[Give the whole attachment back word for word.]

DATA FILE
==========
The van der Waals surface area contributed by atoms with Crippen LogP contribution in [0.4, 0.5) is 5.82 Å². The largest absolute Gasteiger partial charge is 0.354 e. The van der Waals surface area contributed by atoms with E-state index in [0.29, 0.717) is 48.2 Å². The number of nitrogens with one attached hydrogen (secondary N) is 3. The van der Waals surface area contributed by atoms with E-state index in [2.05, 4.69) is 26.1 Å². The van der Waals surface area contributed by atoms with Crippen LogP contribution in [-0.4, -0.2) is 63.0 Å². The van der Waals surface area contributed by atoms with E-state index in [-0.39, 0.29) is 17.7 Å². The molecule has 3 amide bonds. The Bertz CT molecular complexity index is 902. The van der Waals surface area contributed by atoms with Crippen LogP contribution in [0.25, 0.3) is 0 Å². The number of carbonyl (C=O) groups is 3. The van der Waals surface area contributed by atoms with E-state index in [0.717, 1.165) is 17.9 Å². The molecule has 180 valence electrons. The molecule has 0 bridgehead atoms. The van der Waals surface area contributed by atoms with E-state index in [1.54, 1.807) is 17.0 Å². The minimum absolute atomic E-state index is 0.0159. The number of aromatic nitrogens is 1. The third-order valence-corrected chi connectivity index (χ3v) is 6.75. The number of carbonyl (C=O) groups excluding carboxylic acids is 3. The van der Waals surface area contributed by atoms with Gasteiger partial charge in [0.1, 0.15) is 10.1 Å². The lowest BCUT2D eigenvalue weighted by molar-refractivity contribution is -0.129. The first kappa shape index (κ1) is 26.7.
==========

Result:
The van der Waals surface area contributed by atoms with Crippen LogP contribution in [0.4, 0.5) is 5.82 Å². The largest absolute Gasteiger partial charge is 0.354 e. The van der Waals surface area contributed by atoms with E-state index in [0.29, 0.717) is 48.2 Å². The number of nitrogens with one attached hydrogen (secondary N) is 3. The van der Waals surface area contributed by atoms with E-state index in [2.05, 4.69) is 26.1 Å². The van der Waals surface area contributed by atoms with Crippen LogP contribution in [-0.4, -0.2) is 63.0 Å². The van der Waals surface area contributed by atoms with E-state index in [-0.39, 0.29) is 17.7 Å². The molecule has 3 amide bonds. The Bertz CT molecular complexity index is 902. The van der Waals surface area contributed by atoms with Crippen LogP contribution in [0.25, 0.3) is 0 Å². The number of carbonyl (C=O) groups is 3. The van der Waals surface area contributed by atoms with E-state index in [0.717, 1.165) is 17.9 Å². The molecule has 180 valence electrons. The molecule has 0 bridgehead atoms. The van der Waals surface area contributed by atoms with E-state index in [1.54, 1.807) is 17.0 Å². The minimum absolute atomic E-state index is 0.0159. The number of aromatic nitrogens is 1. The third-order valence-corrected chi connectivity index (χ3v) is 6.75. The number of carbonyl (C=O) groups excluding carboxylic acids is 3. The van der Waals surface area contributed by atoms with Gasteiger partial charge in [0.1, 0.15) is 10.1 Å². The lowest BCUT2D eigenvalue weighted by molar-refractivity contribution is -0.129. The first kappa shape index (κ1) is 26.7.